Saturday, December 19, 2009

Christmas Delays

Hi there! Am just busy with Christmas, etc., but have lots to share once the holidays are done - be sure to check back!!

Happy Holidays!:)

Tuesday, December 8, 2009

Break #2 - Scarves

As I quite liked having a project to do that I could complete in an hour (and I also needed a couple of Christmas presents), I decided to give a project I found on Martha Stewart a try. I do like Martha, although I am a little overwhelmed at the mere idea of some of her projects, but this one seemed quite easy - and turned out it really was! Since it didn't come with any visual instructions, so I thought I would share mine with you - and a couple of tips/variations that I used in mine.

Martha says to use cashmere and silk for this. I would love to, but as I work on a budget, I altered that slightly by waiting for a sale at Fabricland and getting my materials for 50% off! But if you have a fabric stash, then I would raid that - you don't need much to complete one scarf: 8"x36" of each: cashmere fabric, silk fabric, cotton batting.

What I found as an alternative was a cashmere-like cotton (super soft, you could just pet it all day), and a heavy polyester satin. Aren't they lovely? In total I requested 16" of each, which gave me enough to complete two scarves - and I had a piece of the craft batting from Michaels that I got with a 40% off coupon...that batting is 36" x 45", so enough to do 5 of these scarves!

Now, as you need a piece of each material that is 8"x36", I cheated to cut this. If you have a rotary cutter and a self-healing mat, get them out now!

I folded my material in half width-wise (your two selvages meet each other). Make sure that your selvages are even with each other, then fold material over again width-wise. It will look a little something like this.

Once that is done, grab your ruler and ensure that it is square to your selvage edge - then trim off the raw edge.


Then measure 8 inches in and cut again.

You now have an 8"x44/45" piece of fabric. After that I just measured in the 36" and made the last cut. Do this for both fabrics, and then cut your batting (which is already 36" wide, so you just need to measure up the 8" and cut - but I cheated and folded this over once to cut it too). Easy-peasy, right?:)

So now you want to grab your pins (trust me) and your three pieces. Lay your two fabrics down, right sides facing each other, and then lay your batting on top. It should look like this.

Don't be surprised if the edges don't really match up that well - you will have a 1/2" seam allowance for play. But if it really bothers you, then feel free to trim up the three layers together (ah, the joy of a rotary cutter!).

Pin all the layers together. I'm not a big pinner, as it were, so the pic shows that I used as few as I thought I could get away with - not a great idea on my part. I suggest doubling-up on what you see here! Or, if you have a "walking foot" for your sewing machine, slip that on - it works like a dream on this!

Now, sew a 1/2" seam allowance around three edges, leaving one of the short ends undone.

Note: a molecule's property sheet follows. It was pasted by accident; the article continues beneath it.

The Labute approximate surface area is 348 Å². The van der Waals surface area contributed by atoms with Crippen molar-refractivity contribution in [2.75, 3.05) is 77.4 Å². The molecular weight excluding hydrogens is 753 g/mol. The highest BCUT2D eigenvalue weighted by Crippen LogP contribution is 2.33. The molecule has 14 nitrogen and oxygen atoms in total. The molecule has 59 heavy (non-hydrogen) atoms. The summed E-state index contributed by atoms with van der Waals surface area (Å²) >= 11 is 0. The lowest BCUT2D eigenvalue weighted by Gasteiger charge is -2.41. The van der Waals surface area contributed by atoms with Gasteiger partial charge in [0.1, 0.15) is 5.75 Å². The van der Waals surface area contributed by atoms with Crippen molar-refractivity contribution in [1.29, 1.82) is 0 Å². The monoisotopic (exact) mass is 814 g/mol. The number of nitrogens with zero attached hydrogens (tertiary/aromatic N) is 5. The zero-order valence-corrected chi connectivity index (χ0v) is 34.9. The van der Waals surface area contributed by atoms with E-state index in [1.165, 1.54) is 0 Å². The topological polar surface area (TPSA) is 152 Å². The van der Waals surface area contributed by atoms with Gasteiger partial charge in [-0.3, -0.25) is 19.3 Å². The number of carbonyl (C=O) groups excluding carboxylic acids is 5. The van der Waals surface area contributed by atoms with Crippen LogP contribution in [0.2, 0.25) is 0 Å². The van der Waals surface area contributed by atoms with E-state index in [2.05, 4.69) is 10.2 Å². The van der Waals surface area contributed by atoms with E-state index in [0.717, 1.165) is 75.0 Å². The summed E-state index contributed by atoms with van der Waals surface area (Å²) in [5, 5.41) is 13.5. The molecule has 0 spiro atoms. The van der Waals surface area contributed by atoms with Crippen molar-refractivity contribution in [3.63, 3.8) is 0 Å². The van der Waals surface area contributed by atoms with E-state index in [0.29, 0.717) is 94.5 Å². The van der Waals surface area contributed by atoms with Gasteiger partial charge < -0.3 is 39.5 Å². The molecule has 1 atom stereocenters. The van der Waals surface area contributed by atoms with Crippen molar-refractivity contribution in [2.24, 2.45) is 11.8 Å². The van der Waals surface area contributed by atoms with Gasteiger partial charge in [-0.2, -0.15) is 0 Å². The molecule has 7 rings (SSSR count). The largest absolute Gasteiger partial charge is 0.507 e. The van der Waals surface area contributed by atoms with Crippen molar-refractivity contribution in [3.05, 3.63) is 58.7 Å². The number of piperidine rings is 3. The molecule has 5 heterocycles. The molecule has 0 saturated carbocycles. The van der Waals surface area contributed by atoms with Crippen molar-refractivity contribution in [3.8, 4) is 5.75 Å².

Trim all four corners.

Turn the scarf inside out (use a capped pen or something along those lines to push the corners out and make them nice and sharp), and iron. Make sure you fold in the unfinished edge by 1/2" and iron that as well.


If you have a sewing pencil (tailor's marker), pull that out and mark a 3" line down the middle of the finished end, about 5" into the scarf.

If you have a buttonhole option on your sewing machine, this is the time to use it. If not, then put your machine on zigzag and sew down one side of the line you just drew. Once you reach the end, leave your needle in the material, lift your foot, turn the material around, put your foot down. Then sew with your stitches overlapping your first row for a few stitches, and then again at the end of the line. I have a buttonhole option on mine, so it turned out looking like this - so you want something along these lines.

Take your rotary cutter (or some sharp scissors) and cut down the middle of the stitches you just completed.

Now hand sew the open end of the scarf closed and you're done! I made four of these scarves in less about 2 hours - not too shabby - thanks Martha!!

P.S. If you need some help on how to hand sew the opening, check out this tutorial from Gratz Industries - it's based on stuffed animals, but the stitching is exactly what you want to do here - and it's explained waaaaay better than I ever could have.

Saturday, December 5, 2009

Break #1 - Tealights

As I needed a short break from quilting (while I tried to figure out which project to tackle next and what I wanted to try), I decided to do a couple of little things to get ready for the holidays. In looking around my kitchen I discovered a vast array of empty glass jars, mostly for baby food. They're just so cute I can't recycle them. So, I grabbed some tissue paper, some Elmer's glue, a couple of small foam brushes, a handful of jars, and the Little Lumberjack (my Lumberjack's son).